Both cameras under consideration feature an APS-C sensor, but their sensors differ slightly in size. The sensor area in the A6400 is 1 percent smaller. They nevertheless have the same format factor of 1.5. Both cameras have a native aspect ratio (sensor width to sensor height) of 3:2.
Despite having a slightly smaller sensor, the A6400 offers a higher resolution of 24 megapixels, compared with 16.1 MP of the X Vario. This megapixels advantage comes at the cost of a higher pixel density and a smaller size of the individual pixel (with a pixel pitch of 3.91μm versus 4.80μm for the X Vario). However, it should be noted that the A6400 is much more recent (by 5 years and 7 months) than the X Vario, and its sensor will have benefitted from technological advances during this time that make it possible to gather light more efficiently.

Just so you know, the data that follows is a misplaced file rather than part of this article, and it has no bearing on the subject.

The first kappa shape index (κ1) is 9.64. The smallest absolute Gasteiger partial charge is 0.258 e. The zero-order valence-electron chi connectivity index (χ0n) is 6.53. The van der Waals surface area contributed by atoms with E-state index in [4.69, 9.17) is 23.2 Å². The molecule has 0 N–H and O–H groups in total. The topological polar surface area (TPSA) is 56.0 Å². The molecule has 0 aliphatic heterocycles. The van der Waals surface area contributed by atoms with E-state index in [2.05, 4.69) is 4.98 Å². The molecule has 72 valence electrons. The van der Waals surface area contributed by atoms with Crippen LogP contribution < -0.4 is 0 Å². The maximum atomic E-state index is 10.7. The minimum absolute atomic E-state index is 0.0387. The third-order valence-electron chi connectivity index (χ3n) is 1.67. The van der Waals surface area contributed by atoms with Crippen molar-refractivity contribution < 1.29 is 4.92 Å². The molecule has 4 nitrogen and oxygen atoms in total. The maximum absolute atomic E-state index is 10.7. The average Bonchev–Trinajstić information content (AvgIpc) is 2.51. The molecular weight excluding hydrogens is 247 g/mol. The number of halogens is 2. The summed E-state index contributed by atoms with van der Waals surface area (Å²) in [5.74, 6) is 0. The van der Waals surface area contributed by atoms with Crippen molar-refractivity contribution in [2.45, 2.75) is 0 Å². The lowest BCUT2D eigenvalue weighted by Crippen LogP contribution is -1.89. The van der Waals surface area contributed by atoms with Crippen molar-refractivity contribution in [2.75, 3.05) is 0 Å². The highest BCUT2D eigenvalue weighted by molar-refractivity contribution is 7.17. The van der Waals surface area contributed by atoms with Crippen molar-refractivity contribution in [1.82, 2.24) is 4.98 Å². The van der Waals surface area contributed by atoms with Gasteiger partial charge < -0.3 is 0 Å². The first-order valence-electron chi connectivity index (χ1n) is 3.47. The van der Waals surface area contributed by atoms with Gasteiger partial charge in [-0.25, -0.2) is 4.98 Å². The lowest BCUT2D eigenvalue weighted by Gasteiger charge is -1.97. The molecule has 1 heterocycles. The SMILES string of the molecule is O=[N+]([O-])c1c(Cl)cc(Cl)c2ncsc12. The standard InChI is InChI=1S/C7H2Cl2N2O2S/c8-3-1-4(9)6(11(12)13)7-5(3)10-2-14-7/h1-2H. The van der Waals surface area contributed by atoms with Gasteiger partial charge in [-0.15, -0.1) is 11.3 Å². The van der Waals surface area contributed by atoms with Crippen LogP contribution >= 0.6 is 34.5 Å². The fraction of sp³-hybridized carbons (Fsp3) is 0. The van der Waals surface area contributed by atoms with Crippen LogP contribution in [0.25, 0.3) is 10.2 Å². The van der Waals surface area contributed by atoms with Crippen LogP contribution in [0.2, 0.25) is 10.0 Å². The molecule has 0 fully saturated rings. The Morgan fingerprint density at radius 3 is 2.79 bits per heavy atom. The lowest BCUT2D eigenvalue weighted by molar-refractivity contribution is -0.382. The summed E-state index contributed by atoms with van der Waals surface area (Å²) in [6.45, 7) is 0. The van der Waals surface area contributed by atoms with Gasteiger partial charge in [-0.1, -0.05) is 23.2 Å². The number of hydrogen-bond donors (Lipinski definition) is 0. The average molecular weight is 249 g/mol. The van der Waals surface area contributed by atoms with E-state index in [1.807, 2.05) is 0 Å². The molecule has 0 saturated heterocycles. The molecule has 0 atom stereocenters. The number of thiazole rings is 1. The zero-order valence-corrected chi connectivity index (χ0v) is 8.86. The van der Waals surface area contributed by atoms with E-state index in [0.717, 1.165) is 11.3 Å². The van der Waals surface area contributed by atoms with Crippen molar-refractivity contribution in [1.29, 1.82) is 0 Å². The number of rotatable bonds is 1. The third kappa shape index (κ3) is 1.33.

The resolution advantage of the Sony A6400 implies greater flexibility for cropping images or the possibility to print larger pictures. The maximum print size of the A6400 for good quality output (200 dots per inch) amounts to 30 x 20 inches or 76.2 x 50.8 cm, for very good quality (250 dpi) 24 x 16 inches or 61 x 40.6 cm, and for excellent quality (300 dpi) 20 x 13.3 inches or 50.8 x 33.9 cm. The corresponding values for the Leica X Vario are 24.6 x 16.4 inches or 62.6 x 41.6 cm for good quality, 19.7 x 13.1 inches or 50.1 x 33.2 cm for very good quality, and 16.4 x 10.9 inches or 41.7 x 27.7 cm for excellent quality prints.
The A6400 has on-sensor phase detect pixels, which results in fast and reliable autofocus acquisition even during live view operation.
The Leica X Vario (Typ 107) has a native sensitivity range from ISO 100 to ISO 12500. The corresponding ISO settings for the Sony Alpha A6400 are ISO 100 to ISO 32000, with the possibility to increase the ISO range to 100-102400.